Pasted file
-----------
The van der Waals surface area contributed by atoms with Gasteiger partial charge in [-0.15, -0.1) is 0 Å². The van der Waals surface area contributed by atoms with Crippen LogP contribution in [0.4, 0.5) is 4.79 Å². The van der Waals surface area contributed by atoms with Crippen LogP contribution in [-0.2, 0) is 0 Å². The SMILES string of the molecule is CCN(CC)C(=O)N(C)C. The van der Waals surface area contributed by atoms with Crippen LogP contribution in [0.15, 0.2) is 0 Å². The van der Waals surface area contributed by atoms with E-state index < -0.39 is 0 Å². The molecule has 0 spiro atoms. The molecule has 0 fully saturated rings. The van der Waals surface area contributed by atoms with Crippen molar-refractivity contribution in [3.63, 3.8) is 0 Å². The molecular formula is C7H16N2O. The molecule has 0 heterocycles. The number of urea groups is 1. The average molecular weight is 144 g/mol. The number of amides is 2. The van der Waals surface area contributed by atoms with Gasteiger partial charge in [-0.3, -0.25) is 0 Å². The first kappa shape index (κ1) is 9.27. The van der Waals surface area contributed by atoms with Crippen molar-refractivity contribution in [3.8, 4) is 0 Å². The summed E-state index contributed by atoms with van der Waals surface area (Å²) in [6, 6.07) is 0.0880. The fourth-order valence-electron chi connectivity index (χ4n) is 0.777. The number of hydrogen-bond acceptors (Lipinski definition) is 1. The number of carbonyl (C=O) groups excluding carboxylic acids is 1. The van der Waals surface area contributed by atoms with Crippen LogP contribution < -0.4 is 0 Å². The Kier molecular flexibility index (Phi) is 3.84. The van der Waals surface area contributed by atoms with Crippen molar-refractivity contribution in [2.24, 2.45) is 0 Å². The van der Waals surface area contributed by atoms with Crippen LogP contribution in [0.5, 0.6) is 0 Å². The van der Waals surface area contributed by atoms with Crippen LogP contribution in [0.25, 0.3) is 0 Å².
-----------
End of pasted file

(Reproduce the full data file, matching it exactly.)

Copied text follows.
The van der Waals surface area contributed by atoms with Gasteiger partial charge in [-0.15, -0.1) is 0 Å². The van der Waals surface area contributed by atoms with Crippen LogP contribution in [0.4, 0.5) is 4.79 Å². The van der Waals surface area contributed by atoms with Crippen LogP contribution in [-0.2, 0) is 0 Å². The SMILES string of the molecule is CCN(CC)C(=O)N(C)C. The van der Waals surface area contributed by atoms with Crippen LogP contribution in [0.15, 0.2) is 0 Å². The van der Waals surface area contributed by atoms with E-state index < -0.39 is 0 Å². The molecule has 0 spiro atoms. The molecule has 0 fully saturated rings. The van der Waals surface area contributed by atoms with Crippen molar-refractivity contribution in [3.63, 3.8) is 0 Å². The molecular formula is C7H16N2O. The molecule has 0 heterocycles. The number of urea groups is 1. The average molecular weight is 144 g/mol. The number of amides is 2. The van der Waals surface area contributed by atoms with Gasteiger partial charge in [-0.3, -0.25) is 0 Å². The first kappa shape index (κ1) is 9.27. The van der Waals surface area contributed by atoms with Crippen molar-refractivity contribution in [3.8, 4) is 0 Å². The summed E-state index contributed by atoms with van der Waals surface area (Å²) in [6, 6.07) is 0.0880. The fourth-order valence-electron chi connectivity index (χ4n) is 0.777. The number of hydrogen-bond acceptors (Lipinski definition) is 1. The number of carbonyl (C=O) groups excluding carboxylic acids is 1. The van der Waals surface area contributed by atoms with Crippen LogP contribution < -0.4 is 0 Å². The Kier molecular flexibility index (Phi) is 3.84. The van der Waals surface area contributed by atoms with Crippen molar-refractivity contribution in [2.24, 2.45) is 0 Å². The van der Waals surface area contributed by atoms with Crippen LogP contribution in [0.5, 0.6) is 0 Å². The van der Waals surface area contributed by atoms with Crippen LogP contribution in [0.25, 0.3) is 0 Å².